Sunday, November 3, 2013

[biofuelwatch] Fw: [Manyemen_uk] Fw: Battle to Stop Herakles Illegal Grap Of Land plus links

Cameroon: Greenpeace Africa Opposes Stifling of Free Speech Over Herakles Farms Project, Cameroon

press release

Greenpeace Africa strongly disagrees with the decision of Cameroonian authorities to forbid local NGO Nature Cameroon from informing residents of the threats posed by Herakles Farms palm oil project to their livelihoods and environment in the country's South West Region.

The Divisional Officer of Nguti issued the order to allegedly preserve "peace, law and order" in the area. Thus far the activities of Nature Cameroon have been conducted in an official and peaceful manner.

"This suspension order is the latest suppression of Cameroonian civil society as it attempts to inform people of the risks of this palm oil project," says Fiona Musana, director of communications with Greenpeace Africa.
"Herakles has failed in its legal obligations to satisfactorily consult and inform residents of the implications of their project. Nature Cameroon are merely fulfilling that role in a peaceful manner and truthfully if there is a threat to the peace in the area it comes not from NGOs, but from the company itself."

Greenpeace Africa calls on the Cameroonian authorities to revoke this order and to fully respect the rights of Cameroonian civil society to question and voice opposition over ill-conceived projects such as that of Herakles Farms.

SGSOC is our own bogus minister - "In Manyemen private farms now are community land" declared the Chief of Ndong - Manyemen but he forget to say that he furnished all the Ndong future farm lands and forest to SGSOC for kicks. More from -

Subject: [Manyemen_uk] Fw: Battle to Stop Herakles Illegal Grap Of Land plus links


1. The Establishment Convention between the company and the Government violates international human rights conventions and the Cameroonian penal code. The contract explicitly situates itself above national law by specifying that its terms apply in case of conflict between its provisions and national law. (The Establishment Convention is available at
2. The Establishment Convention accords the company far more rights than are necessary for oil palm cultivation: the right to water (for free) and other natural resources, and carbon rights.
 3. The Environmental and Social Impact Assessment of the project was modified by the company. The two versions of this Environmental and Social Impact Assessment are available to date at
4. The High Conservation Forest and fauna and flora assessments produced by the company are of mediocre quality, and were rejected by international bodies. The region is however known to be a biodiversity hotspot.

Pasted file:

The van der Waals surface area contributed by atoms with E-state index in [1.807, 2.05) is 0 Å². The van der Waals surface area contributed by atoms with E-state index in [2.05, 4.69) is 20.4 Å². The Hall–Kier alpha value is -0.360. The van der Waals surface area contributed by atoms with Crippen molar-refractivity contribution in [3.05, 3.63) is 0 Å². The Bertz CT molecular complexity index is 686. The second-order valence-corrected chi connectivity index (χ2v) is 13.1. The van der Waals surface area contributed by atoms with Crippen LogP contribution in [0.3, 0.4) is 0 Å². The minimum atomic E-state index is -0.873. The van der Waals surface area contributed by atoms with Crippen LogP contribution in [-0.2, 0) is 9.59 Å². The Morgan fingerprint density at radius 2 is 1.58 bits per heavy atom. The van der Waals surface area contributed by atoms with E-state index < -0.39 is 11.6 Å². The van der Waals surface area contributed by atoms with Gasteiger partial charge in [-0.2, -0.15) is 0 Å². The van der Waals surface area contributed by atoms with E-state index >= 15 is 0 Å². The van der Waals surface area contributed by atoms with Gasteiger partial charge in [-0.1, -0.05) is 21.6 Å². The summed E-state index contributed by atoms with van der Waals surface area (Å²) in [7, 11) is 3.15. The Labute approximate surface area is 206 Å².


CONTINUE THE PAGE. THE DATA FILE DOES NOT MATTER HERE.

5. "The project will take nearly all of the land communities need, without free and informed prior consent and adequate compensation".
6. The company is guilty of illegal logging, having felled trees in the zone it's trying to incorporate into its concession. Forestry Ministry inspectors have produced a report on these illegal activities.
7. The revenue that the State will gain from this project is insignificant: a land rent between USD 0.5 and 1.00 (250 FCFA and 500 FCFA) per hectare per year for 99 years, a particularly favourable fiscal regime that will considerably reduce the taxes paid by the company, and the granting of carbon rights. A ton of carbon is worth at least USD 5.00 (2,500 FCFA), and a forest such as the one Herakles has its eye on can stock up to 250 tons of carbon per hectare; this income may represent around 45 billion FCFA per year for all 73,000ha. This figure may vary depending on the carbon market. At the time of contract signature, the value of the carbon was about 145 billion FCFA. The price is expected to go up in the future.
8. The company still doesn't have a land lease. Its Establishment Convention is a framework document but doesn't grant land rights over a specific zone. The company's presence in the site where it's found is thus illegal.
9. The company doesn't respect the Cameroonian Justice System. It violated a decision of a Mundemba court ordering it to suspend all development activity of its plantation, following a complaint filed by local people. The company ignored this decision whose existence moreover it has denied in writing.
10. "Most Community consultation has been inappropriate, SGSOC failing to have always presented all the details and implications of its project"
. Also, the demarcation of what it presents as its concession was carried out in numerous cases in the absence of the local people whose lands are going to be affected.